Because Japan is primarily (98%) Japanese and even Tokyo has relatively few foreigners compared to other countries’ capitals, any and all foreigners in Japan will be stared at wherever they go. It’s highly uncomfortable and annoying to the extreme. There would be days where I’m sure more than a few of us wanted to shout, “Why are you looking at me as if I’ve sprouted a second head?!” Another example on adapting well to a culture is that we would solve this problem by giving them a BIG SMILE. Traditionally, although looking anyone straight in the eyes is considered rude in Japan so if you find yourself in a situation where constant staring is making you uncomfortable just give them a steady gaze AND add a nice smile. It gets the point across without being ‘direct’ about what you want them to stop doing and it’s positive reinforcement that foreigners are not scary.

Here are some other things you can do (that I tried out) in order to help facilitate the whole ordeal of staying abroad long term:

1. Keep up a routine. Mine went straight out the window as I tried to adapt to a whole new style of living with my first host family and I quickly discovered just how dangerous that can be to your mental and physical health. I went six months without having any set goals to accomplish (like I had back home) and these were often times very simple little things for me such as playing with the dogs, starting/finishing an art/writing project, researching something within my major, reading, etc.

Whether you’re in the dorms, your own apartment, or in a host family, first set up some ground rules for yourself: the most important of which will be to not put yourself second or third. Your well-being is your first priority and if that means spending an entire day raiding the arts and craft shops in the Tokyu Hands building in Shinjuku then so be it. Just make sure you’re responsible about it and know when to put other situations above your immediate (not overall though) needs.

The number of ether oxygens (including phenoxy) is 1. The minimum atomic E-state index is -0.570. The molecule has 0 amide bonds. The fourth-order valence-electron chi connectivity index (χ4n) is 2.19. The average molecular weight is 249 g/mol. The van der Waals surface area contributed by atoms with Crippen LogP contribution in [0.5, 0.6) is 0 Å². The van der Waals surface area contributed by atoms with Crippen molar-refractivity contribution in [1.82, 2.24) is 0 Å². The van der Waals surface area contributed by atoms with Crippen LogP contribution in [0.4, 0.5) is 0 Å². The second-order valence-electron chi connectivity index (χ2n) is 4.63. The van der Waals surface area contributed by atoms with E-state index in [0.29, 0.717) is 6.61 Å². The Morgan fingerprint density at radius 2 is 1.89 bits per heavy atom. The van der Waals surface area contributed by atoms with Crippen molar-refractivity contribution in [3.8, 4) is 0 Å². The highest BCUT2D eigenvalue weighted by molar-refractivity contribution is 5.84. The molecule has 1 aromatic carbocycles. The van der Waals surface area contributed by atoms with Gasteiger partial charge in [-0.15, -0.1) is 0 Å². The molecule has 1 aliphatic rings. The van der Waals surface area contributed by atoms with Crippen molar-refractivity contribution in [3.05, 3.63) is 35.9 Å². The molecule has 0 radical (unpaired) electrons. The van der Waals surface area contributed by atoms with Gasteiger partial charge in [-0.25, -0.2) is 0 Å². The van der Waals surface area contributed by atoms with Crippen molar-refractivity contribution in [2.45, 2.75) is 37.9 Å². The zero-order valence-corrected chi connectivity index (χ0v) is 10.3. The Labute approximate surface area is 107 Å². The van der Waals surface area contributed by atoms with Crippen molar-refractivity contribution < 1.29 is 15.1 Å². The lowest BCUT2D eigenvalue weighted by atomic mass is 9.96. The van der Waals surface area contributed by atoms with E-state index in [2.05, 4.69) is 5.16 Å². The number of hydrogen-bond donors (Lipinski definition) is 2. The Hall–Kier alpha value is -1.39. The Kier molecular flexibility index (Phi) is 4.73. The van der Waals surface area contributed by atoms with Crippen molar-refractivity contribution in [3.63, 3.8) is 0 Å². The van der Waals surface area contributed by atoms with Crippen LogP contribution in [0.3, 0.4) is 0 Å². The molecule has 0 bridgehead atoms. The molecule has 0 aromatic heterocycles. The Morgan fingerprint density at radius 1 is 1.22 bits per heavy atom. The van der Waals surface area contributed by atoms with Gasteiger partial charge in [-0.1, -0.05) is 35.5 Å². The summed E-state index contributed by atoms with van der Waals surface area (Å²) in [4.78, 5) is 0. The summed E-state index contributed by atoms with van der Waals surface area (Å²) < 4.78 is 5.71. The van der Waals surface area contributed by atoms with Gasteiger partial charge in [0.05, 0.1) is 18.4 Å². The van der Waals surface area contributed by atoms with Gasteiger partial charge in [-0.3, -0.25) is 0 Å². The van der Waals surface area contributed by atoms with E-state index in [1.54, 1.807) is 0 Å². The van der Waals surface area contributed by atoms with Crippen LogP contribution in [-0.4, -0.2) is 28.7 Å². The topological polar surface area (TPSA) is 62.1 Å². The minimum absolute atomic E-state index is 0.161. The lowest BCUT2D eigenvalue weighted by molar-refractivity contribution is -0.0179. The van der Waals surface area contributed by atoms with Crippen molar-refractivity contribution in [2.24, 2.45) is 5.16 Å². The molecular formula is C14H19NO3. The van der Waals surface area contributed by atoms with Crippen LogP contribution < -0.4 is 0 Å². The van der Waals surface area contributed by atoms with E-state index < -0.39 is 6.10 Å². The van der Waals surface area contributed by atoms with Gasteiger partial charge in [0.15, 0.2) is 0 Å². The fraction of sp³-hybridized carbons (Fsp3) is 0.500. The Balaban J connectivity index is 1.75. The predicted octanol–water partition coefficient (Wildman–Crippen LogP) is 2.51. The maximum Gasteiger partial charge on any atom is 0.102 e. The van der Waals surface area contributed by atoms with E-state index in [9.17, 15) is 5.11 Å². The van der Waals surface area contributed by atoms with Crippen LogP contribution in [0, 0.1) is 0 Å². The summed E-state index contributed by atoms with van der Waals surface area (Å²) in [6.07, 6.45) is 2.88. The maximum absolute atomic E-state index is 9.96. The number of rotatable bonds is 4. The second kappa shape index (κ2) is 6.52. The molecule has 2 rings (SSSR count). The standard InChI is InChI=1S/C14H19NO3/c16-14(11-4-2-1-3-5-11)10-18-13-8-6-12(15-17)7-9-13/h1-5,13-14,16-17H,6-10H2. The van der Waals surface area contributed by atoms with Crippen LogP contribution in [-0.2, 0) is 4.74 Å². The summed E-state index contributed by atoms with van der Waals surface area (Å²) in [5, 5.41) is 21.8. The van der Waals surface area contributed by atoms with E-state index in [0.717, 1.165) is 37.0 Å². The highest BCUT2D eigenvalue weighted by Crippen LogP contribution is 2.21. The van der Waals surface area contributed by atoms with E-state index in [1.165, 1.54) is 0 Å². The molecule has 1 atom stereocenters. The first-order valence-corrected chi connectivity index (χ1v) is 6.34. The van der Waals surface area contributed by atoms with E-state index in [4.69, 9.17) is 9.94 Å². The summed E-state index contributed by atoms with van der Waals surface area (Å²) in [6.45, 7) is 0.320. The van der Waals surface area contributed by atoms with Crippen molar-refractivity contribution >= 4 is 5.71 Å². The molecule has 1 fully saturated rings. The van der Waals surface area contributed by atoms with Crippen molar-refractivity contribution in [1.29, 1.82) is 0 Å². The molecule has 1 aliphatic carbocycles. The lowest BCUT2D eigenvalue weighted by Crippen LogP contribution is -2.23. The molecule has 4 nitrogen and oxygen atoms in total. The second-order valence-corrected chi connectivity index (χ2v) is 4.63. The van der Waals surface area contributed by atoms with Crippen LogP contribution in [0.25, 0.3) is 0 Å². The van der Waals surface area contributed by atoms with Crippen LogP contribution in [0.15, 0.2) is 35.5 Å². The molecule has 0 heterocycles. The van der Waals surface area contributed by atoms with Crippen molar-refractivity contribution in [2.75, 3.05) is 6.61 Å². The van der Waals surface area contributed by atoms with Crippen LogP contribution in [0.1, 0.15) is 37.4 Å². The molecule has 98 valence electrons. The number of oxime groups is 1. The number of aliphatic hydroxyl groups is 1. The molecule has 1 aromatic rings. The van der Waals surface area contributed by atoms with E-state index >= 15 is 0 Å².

2. Eat your favorite foods. Okay so you’re on a tight budget and you’ve been rationing out the lunch money pretty carefully but one day you will pass by the super market window and it’s going to be there in all its glory: a dinky little 12 oz bin of extra chunky peanut butter. So long as you don’t go out of budget every single day it isn’t bad to treat yourself once a semester to something you really, really enjoyed back home but can’t have now because of the expense. I remember my first peanut butter and banana sandwich that I allowed myself to finally have back in December… I cried tears of joy… even though I used to hate bananas like they were the plague because I had to eat them all the time as a teenager (prone to leg cramps + member of swim team = fail)

3. Watch TV from your home country. No seriously. You’re already watching television shows from your host country. You’re also listening to their music, getting pummeled day past day with their entertainment media, advertisements, etc. and in the process you are losing touch with what’s going on in the other side of the world. One episode a night just before I went to bed is the route I took on the nights I wasn’t busy piecing together some essay or research project. Which is a big step for me if you know me at all (I do not watch TV or movies all that often).

I remember having skype sessions with my family and they would be talking about “so-and-so” movie just came out, “this-and-that” television show, “Senator Blah-Blah-Blah-Blarg-Blarg got re-elected” and I felt like a tiny little island in a wasteland of AKB48 and Prime Minsterialships gone wrong, unable to relate to anything my own family was talking about at all and vice-versa on their end as well.

4. And finally make lots of friends within your host and home culture. They’re the ones who will be able to best explain the new culture and will facilitate your transition while those from your home culture will keep your sanity grounded when it all becomes too much culture shock. They’ll also be going through similar experiences and often times sharing those with another person can make the experience that much more positive rather than negative because there will be lots of comedy involved.